In a case before District Judge Rodney Gilstrap, an NPE has filed an opposition to several motions to dismiss arguing that a domestic corporation might be deemed to reside outside of its state of incorporation despite this past May’s TC Heartland decision. In TC Heartland, the US Supreme Court held that 1988 revisions to the general venue statute did not change (as the Federal Circuit had ruled) the previously understood residence of a domestic corporation for venue purposes: such a defendant “resides” only in the state in which it was incorporated. District courts have been grappling with the implications of this return to the earlier understanding of venue in patent cases in the weeks since TC Heartland was handed down. Script Security Solutions LLC, an affiliate of patent monetization firm Empire IP LLC, has now urged Judge Gilstrap to treat venue in Texas, a large state with multiple judicial districts, under a different portion of the general venue statute than was considered in TC Heartland, a decision involving a case brought in the small, single-district state of Delaware.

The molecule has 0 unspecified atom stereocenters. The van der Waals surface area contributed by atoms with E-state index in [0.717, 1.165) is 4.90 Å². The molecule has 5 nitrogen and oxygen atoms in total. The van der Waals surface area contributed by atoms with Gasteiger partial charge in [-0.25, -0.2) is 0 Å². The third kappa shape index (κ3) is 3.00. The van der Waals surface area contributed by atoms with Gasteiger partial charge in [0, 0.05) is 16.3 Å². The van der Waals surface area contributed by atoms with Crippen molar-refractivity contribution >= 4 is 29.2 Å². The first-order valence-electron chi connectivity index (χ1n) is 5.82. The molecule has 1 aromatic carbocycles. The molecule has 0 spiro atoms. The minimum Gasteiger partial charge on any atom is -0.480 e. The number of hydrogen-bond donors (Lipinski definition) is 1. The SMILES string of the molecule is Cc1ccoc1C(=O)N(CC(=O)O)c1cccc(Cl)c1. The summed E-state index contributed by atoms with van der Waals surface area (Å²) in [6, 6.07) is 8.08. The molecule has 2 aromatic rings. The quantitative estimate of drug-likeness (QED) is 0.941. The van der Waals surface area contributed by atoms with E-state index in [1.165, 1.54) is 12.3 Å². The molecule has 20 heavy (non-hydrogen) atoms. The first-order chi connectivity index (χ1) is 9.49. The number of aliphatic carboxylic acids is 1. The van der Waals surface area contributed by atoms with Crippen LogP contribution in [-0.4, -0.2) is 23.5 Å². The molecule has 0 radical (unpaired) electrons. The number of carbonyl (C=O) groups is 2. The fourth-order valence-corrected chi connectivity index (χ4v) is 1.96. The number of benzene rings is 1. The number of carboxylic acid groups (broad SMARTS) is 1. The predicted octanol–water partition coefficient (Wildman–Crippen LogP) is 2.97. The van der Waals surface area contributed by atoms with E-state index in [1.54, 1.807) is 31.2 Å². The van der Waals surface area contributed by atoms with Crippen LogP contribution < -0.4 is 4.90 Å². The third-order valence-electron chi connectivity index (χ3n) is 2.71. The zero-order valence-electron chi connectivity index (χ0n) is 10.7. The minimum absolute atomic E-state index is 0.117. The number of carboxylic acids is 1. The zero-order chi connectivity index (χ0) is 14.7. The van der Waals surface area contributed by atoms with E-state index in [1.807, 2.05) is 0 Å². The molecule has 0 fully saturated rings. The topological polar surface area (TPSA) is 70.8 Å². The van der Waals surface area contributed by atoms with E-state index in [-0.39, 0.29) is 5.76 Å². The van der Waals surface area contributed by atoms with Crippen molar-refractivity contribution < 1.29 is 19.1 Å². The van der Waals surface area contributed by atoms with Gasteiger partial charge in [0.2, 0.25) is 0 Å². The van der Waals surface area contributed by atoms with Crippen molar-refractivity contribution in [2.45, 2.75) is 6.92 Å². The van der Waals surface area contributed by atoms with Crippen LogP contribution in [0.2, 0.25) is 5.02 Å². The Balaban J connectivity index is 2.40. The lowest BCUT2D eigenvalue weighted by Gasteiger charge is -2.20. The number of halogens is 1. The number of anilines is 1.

One recently formed NPE affiliated with Empire IP LLC has asserted a familiar patent in a new litigation campaign, while another has expanded an existing campaign, both in Texas. Listou Search Technologies LLC filed separate complaints against clothing retailers Men’s Wearhouse (5:16-cv-00144) and Stanley Korshak (5:16-cv-00145), asserting a single patent (6,216,139) generally related to the display of dialog boxes in a computer system. As in the prior campaign, litigated by the inventor in Delaware, the accused products are the defendants’ websites. Meanwhile, Theft Prevention Innovations LLC has added cases against AeroScout and Stanley Black & Decker (2:16-cv-01060), Elpas and Tyco (2:16-cv-01057), and RF Code (2:16-cv-01059). Two patents (7,671,741; 9,165,446) from a three-patent family generally related to anti-theft systems are asserted in the campaign, which targets the defendants’ asset tags and tracking systems.